The Little White Horse

Lately, my husband and I have been reading aloud together The Little White Horse by Elizabeth Goudge.   A strange choice for an alpha male you might think.  It came about Little White Horselate one night at the end of a road trip.  We were talking about favorite childhood books and I began telling him the story, describing how many times I’d read it, how much it had meant to me.  Two weeks later the book arrived in the mail with a note saying – let’s read this together…

Elizabeth Goudge  (24 April 1900 – 1 April 1984) was an author I continued to be enchanted by, reading her later books one by one as they continued to appear during my teenage years.  They are full of amazing descriptions of nature that make you long to run outdoors,  Her interiors are just as enchanting, brimming with detailed furnishings and wonderful food from the simplest meals of bread and cheese to sumptuous multi-course meals complete with delectable desserts.  She had a gift for storytelling and the talent to breathe life into even the most minor character.

Reading the Little White Horse aloud to each other has been enlightening.  Elizabeth Goudge’s prose is a close to poetry as one can get without tumbling in head first.  maria and Miss HeliotropeAlliteration, metaphor, meter – you name a poetic technique it and you’ll find  it in her writing.  I realize now how much I learned from reading her books; how attuned I became to the rhythm and cadence of lyrical speech; how many techniques I unconsciously absorbed.  Furthermore, she had an amazing vocabulary – she never flaunted it or used a word gratuitously, but neither did she hold back for fear of losing a reader. (Though I can’t imagine one escaping the magic web she wove, after even the first sentence.)

The other thing I noticed was how deeply she influenced me spiritually.  She was Christian in her orientation, but in a way that tinted her spirituality rather than infecting it.  She used magical realism, myth symbolism and legend to en-lighten  her themes of sacrifice, conversion, discipline, healing, and growth through suffering.  It’s probably Magic+Realism+A+literary+mode+rather+than+defined+genrefrom her stories that I learned to love this genre and employ it in my own work.  I’ve spent a lifetime delving beneath the surface of the metaphors of myth and symbol to discover how they link to human psychology, biology and spirituality.  To this day my favorite novels are fairy tales, legend and myth rewoven and retold by modern authors in the context of today’s culture, knowledge and wisdom.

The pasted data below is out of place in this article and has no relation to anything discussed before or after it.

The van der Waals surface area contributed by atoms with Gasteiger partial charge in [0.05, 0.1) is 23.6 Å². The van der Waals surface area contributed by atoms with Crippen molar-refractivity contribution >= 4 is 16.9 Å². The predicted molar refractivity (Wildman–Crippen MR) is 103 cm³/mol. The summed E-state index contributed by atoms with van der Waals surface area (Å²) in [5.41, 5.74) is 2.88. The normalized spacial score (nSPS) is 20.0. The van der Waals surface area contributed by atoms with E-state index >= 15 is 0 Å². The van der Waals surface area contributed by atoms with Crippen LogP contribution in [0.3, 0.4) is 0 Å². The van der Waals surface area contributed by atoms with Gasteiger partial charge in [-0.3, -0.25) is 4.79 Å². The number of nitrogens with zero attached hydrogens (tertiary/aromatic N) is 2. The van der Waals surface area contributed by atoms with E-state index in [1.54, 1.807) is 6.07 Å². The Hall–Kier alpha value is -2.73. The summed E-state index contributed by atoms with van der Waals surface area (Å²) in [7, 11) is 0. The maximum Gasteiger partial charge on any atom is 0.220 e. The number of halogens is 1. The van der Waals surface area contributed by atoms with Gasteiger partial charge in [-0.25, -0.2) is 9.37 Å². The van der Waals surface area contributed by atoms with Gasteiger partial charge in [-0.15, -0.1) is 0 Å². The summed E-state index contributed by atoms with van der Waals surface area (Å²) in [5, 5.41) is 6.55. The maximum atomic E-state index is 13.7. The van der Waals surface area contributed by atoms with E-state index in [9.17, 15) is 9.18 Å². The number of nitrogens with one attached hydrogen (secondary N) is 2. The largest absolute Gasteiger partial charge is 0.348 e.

The Little White Horse is a unicorn – all the covers give it away.  I guessed it from Maria’s first glimpse.  Reading it again now, I realized that when Elizabeth wrote this, in 1946, the year I was born, unicorns were not considered to belong to children.  (The Lion and the Unicorn are the traditional symbols of the United Kingdom – the Lion represents 400px-Royal_Coat_of_Arms_of_the_United_Kingdom_(Both_Realms).svgEngland and the Unicorn, Scotland.  The animals are pictured in the royal coats of arms of both countries.)  Even when I read the book twelve years later, unicorns had not been exploited, diluted and turned into toons by the ad industry to the point of nausea.  At that time unicorns were not cute.  Nothing about Elizabeth’s writing is cute, conventional or sentimental – perhaps that is the best lesson of all.

Happily for me, my husband is also a poet as well as a fellow “Elephant’s child full of elephant2‘satiable curiosity.”  His willingness to explore, try new things, and let go of preconceptions has enriched my life immensely.  Imagine my pleasure when he too succumbed to Elizabeth’s charms.  I wish she could read this tribute and revel in my gratitude.  Perhaps she can…

 

This entry was posted in Fairy Tales, Girls, Heroine/Hero's Journey, Poetry, Writing and tagged , , , , , , , . Bookmark the permalink.

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